Jody Turner from Culture of Future explains Trends in Branding

by Irem Sokullu 0

“We have to follow the trends what humans, scientists, society is doing. If you don’t follow the trends, it is going to be a harder future for all of the parties.”

Jody Turner 27

At the Sustainable Brands Istanbul 2016, I had the chance to have a conversation with Individual Consultant from Culture of Future, who works for well-known brands like Apple, GAP, Starbucks, Nike, Adidas and BMW.

She works on branding and innovations in product services. She believes that what we are designing today will be what we will be living in tomorrow. So, we are creating a culture of the future right here in now.

In her presentation, she described incoming five trends. She explained the first trend as “the biggest trend is glocal that is where we are very aware of global conditions of the world that we live in. Someone in Africa may know there is the water issue. Someone in Beijing may know that we have in air quality issue. The social media is letting us know about happenings. Even Christians in the USA are coming around and beginning to realize the challenging times for the earth and becoming environmental. I’m in a mixed country. I prefer to talk about this things openly. Even our limited minded people in America are getting a clue, which is a positive thing. It’s a glocal thing to have each human on the planet aware of the conditions of the day.”

Localisation is critical for a company to understand the terms of the day’s macro trends and create a product or service smart locally using innovation and communication to address a solution. She continues “that’s when we become change makers whether as intrapreneurs inside the company or entrepreneurs outside the enterprise. The local has to be presented in the emotionality of that region in that locality. To engage with people is possible with local contraction.”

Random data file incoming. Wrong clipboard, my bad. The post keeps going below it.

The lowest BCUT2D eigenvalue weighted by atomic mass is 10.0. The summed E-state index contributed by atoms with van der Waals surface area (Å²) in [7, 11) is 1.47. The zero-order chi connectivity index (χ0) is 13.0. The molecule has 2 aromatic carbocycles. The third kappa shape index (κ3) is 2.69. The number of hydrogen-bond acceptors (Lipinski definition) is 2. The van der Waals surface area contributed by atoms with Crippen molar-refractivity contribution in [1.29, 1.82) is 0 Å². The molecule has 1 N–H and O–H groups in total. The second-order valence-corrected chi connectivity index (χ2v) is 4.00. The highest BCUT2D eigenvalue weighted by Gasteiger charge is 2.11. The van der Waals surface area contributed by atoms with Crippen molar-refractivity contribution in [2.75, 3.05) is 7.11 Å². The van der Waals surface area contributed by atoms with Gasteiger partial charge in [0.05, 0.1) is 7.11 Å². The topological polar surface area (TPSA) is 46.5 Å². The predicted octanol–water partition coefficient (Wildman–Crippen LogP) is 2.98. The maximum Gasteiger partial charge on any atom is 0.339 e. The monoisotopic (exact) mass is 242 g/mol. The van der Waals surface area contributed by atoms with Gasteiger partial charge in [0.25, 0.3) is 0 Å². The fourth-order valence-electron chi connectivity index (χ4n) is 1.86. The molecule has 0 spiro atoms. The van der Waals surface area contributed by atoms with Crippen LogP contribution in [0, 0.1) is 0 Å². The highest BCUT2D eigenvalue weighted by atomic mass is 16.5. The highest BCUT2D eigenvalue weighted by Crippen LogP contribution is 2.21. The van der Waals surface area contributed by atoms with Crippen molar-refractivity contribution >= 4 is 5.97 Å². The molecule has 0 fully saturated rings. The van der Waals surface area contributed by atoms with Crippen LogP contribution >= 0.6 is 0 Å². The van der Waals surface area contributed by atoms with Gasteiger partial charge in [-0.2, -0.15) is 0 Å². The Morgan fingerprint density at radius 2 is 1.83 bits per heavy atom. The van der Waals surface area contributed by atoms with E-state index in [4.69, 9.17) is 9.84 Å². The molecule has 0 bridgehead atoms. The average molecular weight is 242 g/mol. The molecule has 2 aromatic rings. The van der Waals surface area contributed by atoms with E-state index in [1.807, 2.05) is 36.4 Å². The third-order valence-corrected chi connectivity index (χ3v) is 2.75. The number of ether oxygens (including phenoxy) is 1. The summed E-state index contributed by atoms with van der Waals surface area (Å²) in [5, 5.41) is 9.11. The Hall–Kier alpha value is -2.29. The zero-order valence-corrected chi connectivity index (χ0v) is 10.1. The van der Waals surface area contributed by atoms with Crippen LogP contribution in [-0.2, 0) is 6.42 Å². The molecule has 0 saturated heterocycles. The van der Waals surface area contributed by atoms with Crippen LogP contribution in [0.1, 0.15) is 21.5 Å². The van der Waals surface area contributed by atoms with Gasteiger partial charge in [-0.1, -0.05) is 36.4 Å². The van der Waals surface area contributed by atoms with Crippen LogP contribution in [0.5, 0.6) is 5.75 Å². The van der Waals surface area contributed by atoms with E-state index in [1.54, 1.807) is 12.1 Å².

I started to think that today’s trends force us to be a more standardized. Now, we began to feel more like each other, talking about the same things in the same way. Are we losing our locality? I wonder and ask her, and she shares the same thoughts, “Well, we are already thinking and behaving closer. The big brands created common lifestyle behaviors. I also believe that there’s the trend of localization. I was in a store at the airport San Francisco and an Asian woman was talking to the guy at the counter as a cashier and she said ” oh yeah I just took a course on how to pick cherries from trees. Today it is a young U.S. thing where U.S. has lost so much of how we do things, crafts, old ways and farming but now kids are going to taking agriculture classes. This trend is called crafting.”

The second trend she talked about is technology and digitalization. She explained; “we have to include the aspect of technology and digitalization. To me technology and digital are separate. People think digitalization is just technology. It is more about how we communicate with each other and in social media. Technology is more how we use the tools of tech to make support lifestyle. For example, Nike Flyknit collection they made this beautiful woven shoe that is very breathable, which was made of discarded cloth materials in the factories and became Nike’s most popular shoe. It has sustainability aspects to it whether people buy it or not. We try to do things that are popular but sustainable at the same time. We don’t talk about it loud; we just have it to be seamlessly a part of everything we do. Crafted with code means that programmers, engineers and designers work together. That is how technology is integrated into the story, experience and design.”

The third trend is thought-leadership. She explained the concept,” the Adidas 3D printed shoe from the ocean trash can be a good example. What there happened was the partnerships with United Nations by the life of the oceans and British designer Alexander Taylor. You get a lot of people work together on solving a problem and this becomes a thought leadership because the designer is a leader as well as United Nations. You get leaders together to address a problem and create something that’s never been created before. I think thought leadership is an excellent idea. The branding world begins to build conversations around it. The ways are just pulling information and give it back out to the world.”